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Parker, Annise (b. 1956)  
 
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She ran again in 1997, winning an at-large seat and becoming the first openly glbtq person elected to office in the city.

As a member of the City Council she helped establish a "Rainy Day Fund," promoted a civic art program, worked for more stringent control of inner-city development, and supported a "pooper-scooper" law for cleaner city streets. She also urged Houston's first African-American mayor, Lee Brown, to issue an executive order prohibiting discrimination of the basis of sexual orientation in city employment.

Sponsor Message.

The mayor's attempt to provide domestic partner benefits to city employees was stymied by a citizens' initiative banning such benefits.

After two more terms on the Council, being barred by term-limit laws from seeking re-election, she set her sights on the office of City Controller and was thrice elected.

As Controller, Parker sought to increase the efficacy of her office. In a 2004 interview with Bruce Nichols of the Dallas Morning News she expressed concern about the amount of power residing in the mayor's office and also expressed support for an initiative to give greater authority to the City Council, particularly with respect to the retention or replacement of department heads.

Also in 2004, Houstonians approved a charter amendment endorsed by Parker allowing the Controller to conduct audits of the city's government.

In 2009, when incumbent Houston Mayor Bill White could not stand for re-election due to term limits on that office, Parker entered the race to succeed him. In the primary, she finished first in a crowded field but did not win a majority, and the election went to a run-off.

Parker's sexual orientation was largely a non-issue in the primary campaign, but once she made the run-off, she became the object of various homophobic comments or attacks.

A number of African-American clergy urged Houstonians to vote against Parker because of her unspecified "gay agenda."

Anti-glbtq activist Dave Wilson sent out a mass mailing of fliers with a photograph of Parker and Hubbard captioned "Is this the image Houston wants to portray?"

Wilson—rather incredibly—declared to Mike Tolson of the Houston Chronicle that his mailing, however individually directed, "was not intended to be a personal attack on Parker," but rather a reflection of his belief that "homosexual behavior, to any society that's embraced it, has led to the extinction of that society."

A second anti-glbtq activist, Steven Hotze, fanned the flames of hatred with another mailing condemning Parker for her activism for equality. Further controversy erupted when it became known that two members of the finance committee of Parker's opponent in the run-off, Gene Locke, had made hefty contributions to Hotze's political action committee.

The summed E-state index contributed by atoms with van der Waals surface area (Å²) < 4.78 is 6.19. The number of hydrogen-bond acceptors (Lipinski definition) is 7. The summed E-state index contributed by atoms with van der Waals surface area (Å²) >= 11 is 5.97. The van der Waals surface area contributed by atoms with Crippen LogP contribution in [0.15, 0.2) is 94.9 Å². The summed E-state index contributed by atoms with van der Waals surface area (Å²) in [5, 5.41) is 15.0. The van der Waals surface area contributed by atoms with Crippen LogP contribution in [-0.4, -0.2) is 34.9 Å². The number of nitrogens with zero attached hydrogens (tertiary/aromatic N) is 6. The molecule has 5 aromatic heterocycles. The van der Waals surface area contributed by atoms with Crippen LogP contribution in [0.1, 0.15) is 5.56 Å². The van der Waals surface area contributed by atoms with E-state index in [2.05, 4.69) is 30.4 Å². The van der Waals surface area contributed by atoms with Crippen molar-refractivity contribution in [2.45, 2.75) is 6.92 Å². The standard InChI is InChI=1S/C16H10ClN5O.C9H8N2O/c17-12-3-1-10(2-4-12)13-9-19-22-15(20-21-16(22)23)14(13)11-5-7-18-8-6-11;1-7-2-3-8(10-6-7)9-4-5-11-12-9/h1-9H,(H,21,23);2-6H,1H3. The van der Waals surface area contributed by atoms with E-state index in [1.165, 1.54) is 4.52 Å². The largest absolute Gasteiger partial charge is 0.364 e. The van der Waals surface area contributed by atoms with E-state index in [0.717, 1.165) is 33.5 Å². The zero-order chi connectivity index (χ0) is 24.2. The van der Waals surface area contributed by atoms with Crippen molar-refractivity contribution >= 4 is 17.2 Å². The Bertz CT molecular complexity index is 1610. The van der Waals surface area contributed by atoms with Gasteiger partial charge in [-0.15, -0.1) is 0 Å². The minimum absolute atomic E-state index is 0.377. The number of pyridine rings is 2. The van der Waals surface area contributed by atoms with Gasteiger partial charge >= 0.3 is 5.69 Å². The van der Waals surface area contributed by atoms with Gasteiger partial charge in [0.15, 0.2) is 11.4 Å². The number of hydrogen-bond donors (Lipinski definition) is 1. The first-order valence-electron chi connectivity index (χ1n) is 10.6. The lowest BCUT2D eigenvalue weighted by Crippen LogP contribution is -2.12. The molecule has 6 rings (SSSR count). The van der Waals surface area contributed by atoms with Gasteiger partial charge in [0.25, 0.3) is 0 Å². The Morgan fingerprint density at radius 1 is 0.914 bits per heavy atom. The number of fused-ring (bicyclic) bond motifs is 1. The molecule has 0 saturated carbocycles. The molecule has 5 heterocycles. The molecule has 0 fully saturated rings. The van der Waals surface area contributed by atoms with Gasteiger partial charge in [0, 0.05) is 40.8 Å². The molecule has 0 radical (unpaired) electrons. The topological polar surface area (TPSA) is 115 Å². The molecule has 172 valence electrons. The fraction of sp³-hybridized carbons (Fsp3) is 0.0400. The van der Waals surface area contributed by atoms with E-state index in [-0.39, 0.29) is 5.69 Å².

Locke tried to put himself above the fray but was not able do so since, as Bradley Olson of the Houston Chronicle reported in November 2009, Locke had "met with and sought the endorsement of Dr. Steven Hotze, a longtime kingmaker in conservative politics and author of the Straight Slate in 1985, a coterie of eight City Council candidates he recruited who ran on an anti-gay platform."

In an interview on the National Public Radio program "All Things Considered" after her victory, Parker stated that "there was an element of shock when those mail pieces first came out. And I think it offended people who scratched their heads and said, 'Well, we already knew that [i.e., that she is a lesbian] about her.'"

She also declared, "I was very clear to my supporters and the public at large, when I was running, that being gay is part of who I am. It's not all, and it is not anything that I want to lead with as mayor of Houston," further noting that the city faces "numerous critical issues" on a wide variety of fronts.

Despite being outspent by Locke in the election, Parker won the run-off by a margin of 53 to 47 percent.

The political action committee of the Gay and Lesbian Victory Fund offered financial support to Parker's candidacy, and local glbtq groups and individuals gave of their time and effort as campaign volunteers, but, as political analyst Kyle Johnston observed to Joe Holley of the Houston Chronicle, her success was ultimately due to establishing a connection with the community and responding to their multifarious concerns over the course of her career. "She started this thing with a base of voters, and she ended it with a base of voters, built over a dozen years."

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